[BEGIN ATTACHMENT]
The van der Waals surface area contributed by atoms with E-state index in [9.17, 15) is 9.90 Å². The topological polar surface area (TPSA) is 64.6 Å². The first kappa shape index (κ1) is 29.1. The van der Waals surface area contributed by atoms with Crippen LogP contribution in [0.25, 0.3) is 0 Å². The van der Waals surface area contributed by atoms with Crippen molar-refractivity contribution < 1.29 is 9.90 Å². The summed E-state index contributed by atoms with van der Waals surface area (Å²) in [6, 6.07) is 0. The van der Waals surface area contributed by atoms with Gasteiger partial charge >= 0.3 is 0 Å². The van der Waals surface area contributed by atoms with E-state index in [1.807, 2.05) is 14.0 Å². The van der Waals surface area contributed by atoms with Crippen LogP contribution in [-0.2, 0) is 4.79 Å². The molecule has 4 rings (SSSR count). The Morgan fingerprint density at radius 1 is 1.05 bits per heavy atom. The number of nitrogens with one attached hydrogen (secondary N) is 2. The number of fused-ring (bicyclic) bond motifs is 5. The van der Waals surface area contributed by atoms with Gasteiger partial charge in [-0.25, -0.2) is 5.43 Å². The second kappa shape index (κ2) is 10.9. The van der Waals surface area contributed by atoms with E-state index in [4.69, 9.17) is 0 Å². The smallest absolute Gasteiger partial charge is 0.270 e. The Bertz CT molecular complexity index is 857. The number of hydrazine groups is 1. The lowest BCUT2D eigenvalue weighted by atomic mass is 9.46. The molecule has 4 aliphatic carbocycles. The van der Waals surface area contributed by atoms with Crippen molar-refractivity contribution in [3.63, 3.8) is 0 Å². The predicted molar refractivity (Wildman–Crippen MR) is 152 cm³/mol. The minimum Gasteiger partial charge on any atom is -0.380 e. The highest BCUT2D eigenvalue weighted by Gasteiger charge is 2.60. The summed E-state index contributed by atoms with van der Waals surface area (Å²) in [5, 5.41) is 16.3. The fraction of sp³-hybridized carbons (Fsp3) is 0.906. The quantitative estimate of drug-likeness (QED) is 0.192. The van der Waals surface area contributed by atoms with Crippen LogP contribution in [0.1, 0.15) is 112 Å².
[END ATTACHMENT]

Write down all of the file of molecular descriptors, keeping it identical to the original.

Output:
The van der Waals surface area contributed by atoms with E-state index in [9.17, 15) is 9.90 Å². The topological polar surface area (TPSA) is 64.6 Å². The first kappa shape index (κ1) is 29.1. The van der Waals surface area contributed by atoms with Crippen LogP contribution in [0.25, 0.3) is 0 Å². The van der Waals surface area contributed by atoms with Crippen molar-refractivity contribution < 1.29 is 9.90 Å². The summed E-state index contributed by atoms with van der Waals surface area (Å²) in [6, 6.07) is 0. The van der Waals surface area contributed by atoms with Gasteiger partial charge >= 0.3 is 0 Å². The van der Waals surface area contributed by atoms with E-state index in [1.807, 2.05) is 14.0 Å². The van der Waals surface area contributed by atoms with Crippen LogP contribution in [-0.2, 0) is 4.79 Å². The molecule has 4 rings (SSSR count). The Morgan fingerprint density at radius 1 is 1.05 bits per heavy atom. The number of nitrogens with one attached hydrogen (secondary N) is 2. The number of fused-ring (bicyclic) bond motifs is 5. The van der Waals surface area contributed by atoms with Gasteiger partial charge in [-0.25, -0.2) is 5.43 Å². The second kappa shape index (κ2) is 10.9. The van der Waals surface area contributed by atoms with E-state index in [4.69, 9.17) is 0 Å². The smallest absolute Gasteiger partial charge is 0.270 e. The Bertz CT molecular complexity index is 857. The number of hydrazine groups is 1. The lowest BCUT2D eigenvalue weighted by atomic mass is 9.46. The molecule has 4 aliphatic carbocycles. The van der Waals surface area contributed by atoms with Crippen molar-refractivity contribution in [3.63, 3.8) is 0 Å². The predicted molar refractivity (Wildman–Crippen MR) is 152 cm³/mol. The minimum Gasteiger partial charge on any atom is -0.380 e. The highest BCUT2D eigenvalue weighted by Gasteiger charge is 2.60. The summed E-state index contributed by atoms with van der Waals surface area (Å²) in [5, 5.41) is 16.3. The fraction of sp³-hybridized carbons (Fsp3) is 0.906. The quantitative estimate of drug-likeness (QED) is 0.192. The van der Waals surface area contributed by atoms with Crippen LogP contribution in [0.1, 0.15) is 112 Å².